Royal Endeavors – Edinburgh

#PrincessaPetra x #HazelTheOwl Matching Prints in Edinburgh

Dear Ladies and Gentlemen,

Following the saying the most sacred promises are the ones we make to ourselves, I promised myself I would invest more time and attention in carefully completing the spiritual story-telling sessions about my adventures in Scotland in order to make room for the future to unfold itself gracefully.

This enlightening blog post is dedicated to the wonderful Edinburgh, Scotland’s brighting crown jewel and a fortunate series of marvelous events which happened on my name anniversary, on Saint Peter and Paul Feast, the 29th of July – one of the best days of my life!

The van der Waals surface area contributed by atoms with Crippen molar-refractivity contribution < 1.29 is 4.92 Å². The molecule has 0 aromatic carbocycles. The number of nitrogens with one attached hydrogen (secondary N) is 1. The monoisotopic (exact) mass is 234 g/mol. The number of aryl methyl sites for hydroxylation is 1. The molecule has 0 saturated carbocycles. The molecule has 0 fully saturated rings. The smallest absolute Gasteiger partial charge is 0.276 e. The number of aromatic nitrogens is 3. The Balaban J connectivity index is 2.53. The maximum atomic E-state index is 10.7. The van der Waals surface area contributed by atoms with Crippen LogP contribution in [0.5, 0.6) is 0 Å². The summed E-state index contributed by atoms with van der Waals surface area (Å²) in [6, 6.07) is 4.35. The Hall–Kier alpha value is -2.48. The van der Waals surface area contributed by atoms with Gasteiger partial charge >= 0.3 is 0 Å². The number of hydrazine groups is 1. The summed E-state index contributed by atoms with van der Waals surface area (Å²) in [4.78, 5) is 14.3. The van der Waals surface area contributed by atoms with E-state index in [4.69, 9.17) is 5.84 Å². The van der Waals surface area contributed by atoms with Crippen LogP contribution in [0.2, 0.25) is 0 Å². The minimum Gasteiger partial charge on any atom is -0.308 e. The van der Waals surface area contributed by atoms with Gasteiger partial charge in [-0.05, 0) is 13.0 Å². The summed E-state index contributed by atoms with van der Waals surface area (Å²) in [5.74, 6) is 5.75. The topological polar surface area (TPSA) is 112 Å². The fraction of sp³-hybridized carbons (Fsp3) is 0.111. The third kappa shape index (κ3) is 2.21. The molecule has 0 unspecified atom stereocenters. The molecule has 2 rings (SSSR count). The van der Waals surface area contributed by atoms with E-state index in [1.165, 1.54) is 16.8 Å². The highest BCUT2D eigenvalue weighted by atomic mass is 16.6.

Thanks to a profoundly divine synchronicity and an unexpected change of plans from our travel agency, we had reached this fascinating city instead, and I couldn’t be more grateful – it was a truly fabulous day – felt like I was God’s favorite!!! 

Edinburgh is Scotland’s compact, hilly capital. It has a medieval Old Town and elegant Georgian New Town with gardens and neoclassical buildings. Looming over the city is Edinburgh Castle, home to Scotland’s crown jewels and the Stone of Destiny, used in the coronation of Scottish rulers. Arthur’s Seat is an imposing peak in Holyrood Park with sweeping views, and Calton Hill is topped with monuments and memorials.

Edinburgh is an effortlessly cohesive reflection of Scotland’s breathtaking rural landscape, flaunting cultural vibrancy, historic charm, and scenic wonder. Even its New Town is a UNESCO World Heritage Site.